The American Rescue Plan is more important than the Harry & Meghan Rescue Plea

I guess I picked the wrong week to claim my British citizenship.

I’m an American by birth but my father is English, and as a result I have always been eligible for a British passport, but until now I never had the time to get the documents I needed to do so. As soon as the passport arrived, friends started telling me it wasn’t as good now that Britain had left the EU (thanks for the reminder!) And now, everyone wants to know what I think about Meghan and Harry.

Well, heres what I think. The Oprah interview has clearly struck a nerve in the United Kingdom, reminding Britons that their monarchy is entirely white (shock!), from a different era (what!) and has never had a non-white member of the inner circle.

In truth, none of the allegations are really that surprising, even for casual watchers of “The Crown.” If the Royal Family ignored Meghan’s pleas for help with mental illness, it only means they learned nothing after doing the same thing to Princess Diana. Sad, but not all that surprising.

If a member of the Royal Family asked about the color of Archie’s skin, it only means that such a person has the same level of insensitivity towards different races and ethnicities as Prince Harry did when he wore a Nazi uniform to a costume party. Perhaps it runs in the family.

But if this is a moment when the global reckoning with race gets even deeper, allow me to offer an alternative to constant coverage of what the Palace does or doesn’t say (brought to you by paid TV commentators known as “royal watchers”). Focus on the COVID relief bill instead.

The American Rescue Plan has been described as the “largest anti-poverty program in more than a generation,” the “most significant legislation for Black farmers since the Civil Rights Act,” and the “largest investment in Native programs in history.”

It is the US Government putting its money where its mouth is. It is something concrete that will lead to meaningful change for minorities and the economically disadvantaged.

As Eric Levitz points out in New York Magazine:

• The average household in the bottom quintile of America’s economic ladder will see its annual income rise by more than 20 percent.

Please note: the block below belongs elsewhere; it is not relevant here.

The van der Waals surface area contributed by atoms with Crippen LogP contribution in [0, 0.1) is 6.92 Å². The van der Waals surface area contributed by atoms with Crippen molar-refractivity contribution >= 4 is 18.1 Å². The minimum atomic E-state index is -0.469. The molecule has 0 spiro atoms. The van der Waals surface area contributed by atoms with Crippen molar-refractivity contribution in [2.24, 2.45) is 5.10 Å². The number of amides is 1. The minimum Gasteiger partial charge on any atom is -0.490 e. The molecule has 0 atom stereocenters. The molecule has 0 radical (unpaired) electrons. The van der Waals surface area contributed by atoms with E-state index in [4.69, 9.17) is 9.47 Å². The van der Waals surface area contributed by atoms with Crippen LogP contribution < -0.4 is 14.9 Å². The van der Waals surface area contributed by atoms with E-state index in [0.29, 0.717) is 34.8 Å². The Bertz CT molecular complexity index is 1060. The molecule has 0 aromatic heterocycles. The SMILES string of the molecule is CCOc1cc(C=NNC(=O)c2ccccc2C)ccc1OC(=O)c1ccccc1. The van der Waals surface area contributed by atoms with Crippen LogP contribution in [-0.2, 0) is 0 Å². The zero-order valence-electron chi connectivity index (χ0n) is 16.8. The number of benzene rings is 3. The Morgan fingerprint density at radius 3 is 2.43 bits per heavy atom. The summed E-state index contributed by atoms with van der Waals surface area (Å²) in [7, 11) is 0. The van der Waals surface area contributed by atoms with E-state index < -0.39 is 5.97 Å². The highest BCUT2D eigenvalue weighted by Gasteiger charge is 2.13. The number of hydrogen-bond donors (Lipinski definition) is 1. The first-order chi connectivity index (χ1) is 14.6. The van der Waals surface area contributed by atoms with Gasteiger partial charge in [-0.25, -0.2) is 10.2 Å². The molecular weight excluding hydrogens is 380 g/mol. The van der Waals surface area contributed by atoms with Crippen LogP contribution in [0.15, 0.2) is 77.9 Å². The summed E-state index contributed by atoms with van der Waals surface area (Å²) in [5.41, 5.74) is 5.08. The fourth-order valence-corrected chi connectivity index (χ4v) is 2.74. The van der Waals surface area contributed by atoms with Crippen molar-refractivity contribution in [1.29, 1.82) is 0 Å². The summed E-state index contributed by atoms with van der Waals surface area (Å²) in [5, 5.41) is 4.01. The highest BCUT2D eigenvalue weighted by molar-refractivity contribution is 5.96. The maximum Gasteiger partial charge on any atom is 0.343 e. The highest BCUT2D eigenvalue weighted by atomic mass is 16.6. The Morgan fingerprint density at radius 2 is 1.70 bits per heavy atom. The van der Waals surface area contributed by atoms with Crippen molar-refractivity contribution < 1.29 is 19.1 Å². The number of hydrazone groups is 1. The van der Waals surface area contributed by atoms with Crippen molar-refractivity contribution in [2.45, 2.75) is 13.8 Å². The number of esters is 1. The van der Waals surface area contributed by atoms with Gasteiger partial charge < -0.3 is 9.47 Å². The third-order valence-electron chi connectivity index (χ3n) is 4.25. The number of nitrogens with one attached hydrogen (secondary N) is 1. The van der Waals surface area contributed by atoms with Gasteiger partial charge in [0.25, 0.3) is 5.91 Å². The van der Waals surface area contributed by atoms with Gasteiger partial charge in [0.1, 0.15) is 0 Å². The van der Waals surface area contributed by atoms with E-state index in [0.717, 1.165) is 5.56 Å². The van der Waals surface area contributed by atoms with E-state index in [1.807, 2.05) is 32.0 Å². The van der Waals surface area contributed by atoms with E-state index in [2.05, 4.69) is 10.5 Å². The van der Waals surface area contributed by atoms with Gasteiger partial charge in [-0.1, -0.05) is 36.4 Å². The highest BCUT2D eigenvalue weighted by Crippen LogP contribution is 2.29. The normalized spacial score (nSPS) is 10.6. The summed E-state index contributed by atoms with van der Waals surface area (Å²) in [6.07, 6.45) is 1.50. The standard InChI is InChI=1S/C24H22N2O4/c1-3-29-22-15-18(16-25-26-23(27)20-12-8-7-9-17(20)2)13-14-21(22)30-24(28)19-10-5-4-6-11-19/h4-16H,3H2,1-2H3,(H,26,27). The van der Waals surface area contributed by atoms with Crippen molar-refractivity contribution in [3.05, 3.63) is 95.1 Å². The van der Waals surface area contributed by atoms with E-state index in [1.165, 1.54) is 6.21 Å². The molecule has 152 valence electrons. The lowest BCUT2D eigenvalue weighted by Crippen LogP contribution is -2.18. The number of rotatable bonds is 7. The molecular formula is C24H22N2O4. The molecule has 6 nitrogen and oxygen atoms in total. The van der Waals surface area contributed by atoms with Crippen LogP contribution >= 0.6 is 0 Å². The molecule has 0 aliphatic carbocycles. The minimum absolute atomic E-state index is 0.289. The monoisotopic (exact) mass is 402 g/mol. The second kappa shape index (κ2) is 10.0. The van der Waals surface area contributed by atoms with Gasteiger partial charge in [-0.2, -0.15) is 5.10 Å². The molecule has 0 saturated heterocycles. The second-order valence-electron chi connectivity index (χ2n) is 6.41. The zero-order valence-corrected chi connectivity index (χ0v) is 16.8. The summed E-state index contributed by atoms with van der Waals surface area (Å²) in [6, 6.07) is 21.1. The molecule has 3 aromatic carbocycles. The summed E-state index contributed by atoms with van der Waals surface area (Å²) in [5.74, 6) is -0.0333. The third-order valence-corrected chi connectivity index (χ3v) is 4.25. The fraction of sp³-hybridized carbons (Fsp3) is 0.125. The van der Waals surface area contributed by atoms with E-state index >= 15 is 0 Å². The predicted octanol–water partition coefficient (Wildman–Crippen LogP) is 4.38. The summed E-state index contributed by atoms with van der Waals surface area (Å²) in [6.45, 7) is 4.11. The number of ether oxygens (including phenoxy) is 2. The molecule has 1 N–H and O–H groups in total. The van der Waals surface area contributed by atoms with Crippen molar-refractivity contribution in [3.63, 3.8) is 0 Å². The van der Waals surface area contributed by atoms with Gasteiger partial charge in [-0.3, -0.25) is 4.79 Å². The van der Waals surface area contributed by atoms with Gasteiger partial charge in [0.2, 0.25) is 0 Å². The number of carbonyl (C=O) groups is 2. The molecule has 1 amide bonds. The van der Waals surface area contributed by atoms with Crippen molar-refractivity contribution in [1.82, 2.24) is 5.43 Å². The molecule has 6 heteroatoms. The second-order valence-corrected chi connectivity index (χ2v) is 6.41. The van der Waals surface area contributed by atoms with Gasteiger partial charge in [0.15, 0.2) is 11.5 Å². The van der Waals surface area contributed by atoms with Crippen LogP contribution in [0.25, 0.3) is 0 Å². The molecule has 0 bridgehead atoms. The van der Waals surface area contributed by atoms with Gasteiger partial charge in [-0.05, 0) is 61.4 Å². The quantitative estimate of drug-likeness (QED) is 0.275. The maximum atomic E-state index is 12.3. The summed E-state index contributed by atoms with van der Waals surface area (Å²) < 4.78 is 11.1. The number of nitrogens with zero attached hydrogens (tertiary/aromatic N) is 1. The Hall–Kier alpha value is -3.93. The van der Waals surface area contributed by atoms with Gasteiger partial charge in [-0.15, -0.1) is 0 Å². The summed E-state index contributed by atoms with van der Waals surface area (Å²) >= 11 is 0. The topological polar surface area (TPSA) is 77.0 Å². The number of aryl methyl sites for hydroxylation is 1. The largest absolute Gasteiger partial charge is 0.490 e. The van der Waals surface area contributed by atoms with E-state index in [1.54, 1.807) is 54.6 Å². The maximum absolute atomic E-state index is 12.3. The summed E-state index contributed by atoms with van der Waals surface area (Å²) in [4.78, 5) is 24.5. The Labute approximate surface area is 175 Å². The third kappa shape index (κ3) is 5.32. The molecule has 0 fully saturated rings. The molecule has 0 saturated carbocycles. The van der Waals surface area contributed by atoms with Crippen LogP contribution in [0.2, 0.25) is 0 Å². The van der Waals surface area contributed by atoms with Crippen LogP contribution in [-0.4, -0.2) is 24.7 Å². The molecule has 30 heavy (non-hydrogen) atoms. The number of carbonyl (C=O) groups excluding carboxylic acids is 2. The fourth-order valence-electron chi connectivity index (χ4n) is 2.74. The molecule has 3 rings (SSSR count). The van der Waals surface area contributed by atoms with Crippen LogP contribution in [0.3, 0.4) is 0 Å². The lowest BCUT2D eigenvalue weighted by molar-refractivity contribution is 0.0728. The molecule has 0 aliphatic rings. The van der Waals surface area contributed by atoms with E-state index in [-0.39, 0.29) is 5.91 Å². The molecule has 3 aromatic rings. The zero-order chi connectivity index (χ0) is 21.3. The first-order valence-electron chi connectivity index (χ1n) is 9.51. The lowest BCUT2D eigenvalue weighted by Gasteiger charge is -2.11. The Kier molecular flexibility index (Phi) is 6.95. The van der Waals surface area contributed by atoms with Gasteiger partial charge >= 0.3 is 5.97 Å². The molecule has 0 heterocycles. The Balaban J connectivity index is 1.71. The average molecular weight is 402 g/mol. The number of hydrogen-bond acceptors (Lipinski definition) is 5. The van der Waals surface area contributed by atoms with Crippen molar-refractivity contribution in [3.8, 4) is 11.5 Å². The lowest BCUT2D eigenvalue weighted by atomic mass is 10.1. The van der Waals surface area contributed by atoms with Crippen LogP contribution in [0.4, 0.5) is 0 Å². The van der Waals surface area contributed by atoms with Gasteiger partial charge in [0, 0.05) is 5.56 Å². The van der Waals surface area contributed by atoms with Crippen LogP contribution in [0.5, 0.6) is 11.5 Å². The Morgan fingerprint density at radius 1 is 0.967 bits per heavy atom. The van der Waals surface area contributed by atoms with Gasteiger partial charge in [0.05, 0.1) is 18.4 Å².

• A family of four with one working parent and one unemployed one will have $12,460 more in government benefits to help them make ends meet.

• The poorest single mothers in America will receive at least $3,000 more per child in government support, along with $1,400 for themselves and additional funds for nutritional assistance and rental aid.

• Child poverty in the U.S. will drop by half.

• More than 1 million unionized workers who were poised to lose their pensions will now receive 100 percent of their promised retirement benefits for at least the next 30 years.

• America’s Indigenous communities will receive $31.2 billion in aid, the largest investment the federal government has ever made in the country’s Native people.

• Black farmers will receive $5 billion in recompense for a century of discrimination and dispossession, a miniature reparation that will have huge consequences for individual African-American agriculturalists, many of whom will escape from debt and retain their land as a direct result of the legislation.

• The large majority of Americans who earn less than $75,000 as individuals or less than $150,000 as couples will receive a $1,400 stimulus check for themselves and another for each child or adult dependent in their care.

• America’s child-care centers will not go into bankruptcy en masse, thanks to a $39 billion investment in the nation’s care infrastructure.

• Virtually all states and municipalities in America will exit the pandemic in better fiscal health than pre-COVID, which is to say a great many layoffs of public employees and cutbacks in public services will be averted.

• No one in the United States will have to devote more than 8.5 percent of their income to paying for health insurance for at least the next two years, while ACA plans will become premium-free for a large number of low-income workers.

• America’s unemployed will not see their federal benefits lapse this weekend and will have an extra $300 to spend every week through the first week in September.

And yet broadcast media organizations that have spent months talking about inequality and racism have spent seconds talking about this bill. I turned on a morning TV show Monday, and saw 15 minutes of Oprah/Meghan/Harry coverage followed by just one minute on the American Rescue Plan. One minute.

I realize we are still in a pandemic, and it’s not as easy as it once was to get out there and tell the story about what this bill means, but it is possible. Reporters should go talk with a Black farmer, a single mom, a Native American, a community organizer, and yes — the many conservatives in this country who think this bill is the wrong approach and will cost too much money. That’s part of the story, too.

But if major news organizations are going to spend the next several days focused on Meghan and Harry rather than the American Rescue Plan, they are missing the biggest story about race and inequality in a very long time.

Jeremy Hobson is former host of NPR’s Here & Now and APM’s Marketplace Morning Report and has decades of experience covering politics, business and global news.

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